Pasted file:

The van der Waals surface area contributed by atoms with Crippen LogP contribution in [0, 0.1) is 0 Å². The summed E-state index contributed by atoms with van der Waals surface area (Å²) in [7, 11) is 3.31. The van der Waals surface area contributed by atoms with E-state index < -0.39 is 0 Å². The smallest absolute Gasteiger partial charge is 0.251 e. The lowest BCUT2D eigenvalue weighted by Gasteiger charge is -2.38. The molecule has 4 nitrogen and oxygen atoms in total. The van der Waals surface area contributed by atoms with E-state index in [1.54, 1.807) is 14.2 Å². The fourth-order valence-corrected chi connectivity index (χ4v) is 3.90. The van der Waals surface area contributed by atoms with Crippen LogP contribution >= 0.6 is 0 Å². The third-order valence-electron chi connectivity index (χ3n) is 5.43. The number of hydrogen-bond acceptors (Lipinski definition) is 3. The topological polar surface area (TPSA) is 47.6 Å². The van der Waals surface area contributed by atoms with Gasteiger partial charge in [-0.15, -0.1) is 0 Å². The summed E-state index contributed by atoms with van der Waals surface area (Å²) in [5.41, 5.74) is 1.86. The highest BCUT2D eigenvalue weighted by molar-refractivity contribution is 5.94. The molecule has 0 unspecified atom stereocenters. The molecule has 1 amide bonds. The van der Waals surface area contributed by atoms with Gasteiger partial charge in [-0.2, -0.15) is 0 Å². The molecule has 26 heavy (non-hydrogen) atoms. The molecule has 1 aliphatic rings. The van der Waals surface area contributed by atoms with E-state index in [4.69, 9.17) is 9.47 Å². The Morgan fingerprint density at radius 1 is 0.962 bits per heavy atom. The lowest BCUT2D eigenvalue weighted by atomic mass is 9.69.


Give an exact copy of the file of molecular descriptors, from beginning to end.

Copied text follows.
The van der Waals surface area contributed by atoms with Crippen LogP contribution in [0, 0.1) is 0 Å². The summed E-state index contributed by atoms with van der Waals surface area (Å²) in [7, 11) is 3.31. The van der Waals surface area contributed by atoms with E-state index < -0.39 is 0 Å². The smallest absolute Gasteiger partial charge is 0.251 e. The lowest BCUT2D eigenvalue weighted by Gasteiger charge is -2.38. The molecule has 4 nitrogen and oxygen atoms in total. The van der Waals surface area contributed by atoms with E-state index in [1.54, 1.807) is 14.2 Å². The fourth-order valence-corrected chi connectivity index (χ4v) is 3.90. The van der Waals surface area contributed by atoms with Crippen LogP contribution >= 0.6 is 0 Å². The third-order valence-electron chi connectivity index (χ3n) is 5.43. The number of hydrogen-bond acceptors (Lipinski definition) is 3. The topological polar surface area (TPSA) is 47.6 Å². The van der Waals surface area contributed by atoms with Gasteiger partial charge in [-0.15, -0.1) is 0 Å². The summed E-state index contributed by atoms with van der Waals surface area (Å²) in [5.41, 5.74) is 1.86. The highest BCUT2D eigenvalue weighted by molar-refractivity contribution is 5.94. The molecule has 0 unspecified atom stereocenters. The molecule has 1 amide bonds. The van der Waals surface area contributed by atoms with Gasteiger partial charge in [-0.2, -0.15) is 0 Å². The molecule has 26 heavy (non-hydrogen) atoms. The molecule has 1 aliphatic rings. The van der Waals surface area contributed by atoms with E-state index in [4.69, 9.17) is 9.47 Å². The Morgan fingerprint density at radius 1 is 0.962 bits per heavy atom. The lowest BCUT2D eigenvalue weighted by atomic mass is 9.69.